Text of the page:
The problem with this fantasy was that gentle, beauty-loving Geri was often moody -- hostile even. Having watched my supremely kind Grandmother roughened by dementia, you’d think I would have seen this coming. Geri's tough-loving caregiver N. took to calling her “Sybil” when the abrupt changes in affect came. And if my cultured, kind mother said “ain’t“ and took on hints of a Southern accent, it would be wise to take a step back. She’d a smack you. Yes, she was in pain from surgery, but that wasn’t it. Although I’d pressed for her not have a general anesthesia, knowing its possible effects on people with dementia and Alzheimer’s, she was altered by the surgery and the Fentanyl administered for her dislocations.
Instead of creating some loving space where mom might happen upon happiness and be the hoot she so often was, the goal became to figure out her mental and physical baselines. (I was sure the rehab folks had underestimated. They had.)
When Geri and I first made our trip via an ambulance cab from the rehab facility to our new digs, I thought I might write about our adventure in the occasional “Little Wanderings” post. She could make such hilarious, quotable observations (none of which I can recall right now). “The Book of Daze,” I’d label them. I’d write scenes from our ups and downs while Geri watched TV or napped or went to bed at a reasonable hour for a reasonable duration. The one entry from those 60 days typed hastily into iPhone notes is pure gibberish.
Because all my attention (and that of the in-home therapists and caregivers) was focused on preventing falls or fending off another dislocated hip, I slept the first week on a big ivory armchair near her hospital bed, legs curled on an ottoman.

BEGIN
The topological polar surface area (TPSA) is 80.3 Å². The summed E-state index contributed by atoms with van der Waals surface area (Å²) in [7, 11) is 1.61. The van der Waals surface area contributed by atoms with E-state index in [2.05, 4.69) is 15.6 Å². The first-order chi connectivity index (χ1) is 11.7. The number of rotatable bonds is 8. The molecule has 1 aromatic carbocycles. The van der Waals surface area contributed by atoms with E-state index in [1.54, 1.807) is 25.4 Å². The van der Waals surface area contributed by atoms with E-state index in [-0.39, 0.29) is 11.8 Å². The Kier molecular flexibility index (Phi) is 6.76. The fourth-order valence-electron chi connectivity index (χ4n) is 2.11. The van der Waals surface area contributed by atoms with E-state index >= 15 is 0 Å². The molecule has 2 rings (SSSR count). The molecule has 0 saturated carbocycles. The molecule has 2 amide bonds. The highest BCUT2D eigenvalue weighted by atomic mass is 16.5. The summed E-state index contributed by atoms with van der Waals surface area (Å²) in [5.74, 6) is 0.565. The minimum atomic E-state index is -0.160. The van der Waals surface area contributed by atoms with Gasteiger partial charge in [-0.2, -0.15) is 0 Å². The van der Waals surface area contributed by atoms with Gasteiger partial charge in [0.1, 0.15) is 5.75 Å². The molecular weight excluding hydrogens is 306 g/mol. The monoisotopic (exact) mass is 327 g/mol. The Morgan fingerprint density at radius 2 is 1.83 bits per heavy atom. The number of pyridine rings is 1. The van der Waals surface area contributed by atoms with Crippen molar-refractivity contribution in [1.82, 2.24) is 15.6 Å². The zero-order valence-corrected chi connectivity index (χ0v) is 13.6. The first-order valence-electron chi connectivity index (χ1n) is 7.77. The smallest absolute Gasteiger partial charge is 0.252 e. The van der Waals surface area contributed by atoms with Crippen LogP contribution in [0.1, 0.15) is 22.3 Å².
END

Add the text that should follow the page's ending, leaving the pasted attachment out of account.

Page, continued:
After a week of that, I remembered we had a good inflatable mattress. I set the Aero bed beneath Geri’s bed. It changed my life, until it didn’t. Almost immediately I heard the almost imperceptible hiss of air escaping from a pin-prick size hole. I bought vinyl glue. I bought adhesives. Nothing fixed it. I’d chew gum, fix the wad over the hole then put Gorilla Tape over that. The tape and peppermint Eclipse stopgap usually did the trick until about 2 a.m. when I would awake sloshing on a mattress undulating like an under-filled waterbed. I’d turn the air pump on. It sounded like a leaf blower. Apartment 403 be damned. That might buy me a couple more hours. I got sort of good pressing my finger on the hole and vaguely napping at the same time.
The third week, I graduated to the pull-out sofa in the living-room and was able to stay there more often than not, popping up whenever I heard Geri rustle, hoping that railing on the rented bed would impede her until I could get to her.
In that first month of shacking up, Mom’s sleeplessness became my sleeplessness. Apologies to every new parent struggling with sleep deprivation. I really didn’t get it. How do you hold down a flipping job? It’s an exhaustion you will not fully grasp until you experience it. I was beat.
I’d leased this apartment for four months. We lasted two. Barely. Once Geri moved into Lakewood Memory Care, I revised the plan for Apartment 503. Wanting to wring the last drops of value from the rental, I’d use the apartment, with a coffee maker, a decent desk and a view as a writing haven. In addition to a daily visit to mom’s new place at Lakewood, I’d try to match B’s nursing schedule — three 12-hour shifts — with my own shift work, writing scenes for “Icarus Ascending,” a memoir about my deceased brother’s glorious, too short time in Paris and the Alps.
I wrote a draft of this post sitting at the desk in the living room, looking out the wall of windows at the greening tops of maples and oaks. I organized some piles and took bags to the trash chute. I stared out that window, surveyed the kitchen counters and scribbled some more. As beckoning as the view was, the writer’s room plan was even then evaporating. The apartment had served its purpose and refused any other duty.
That now seems like one very specific lifetime ago.
Photos for this Post: A early spring view from Apartment 503 at 3220 Meade, Highlands; an unfinished gift at the end of a chapter/Yours Truly.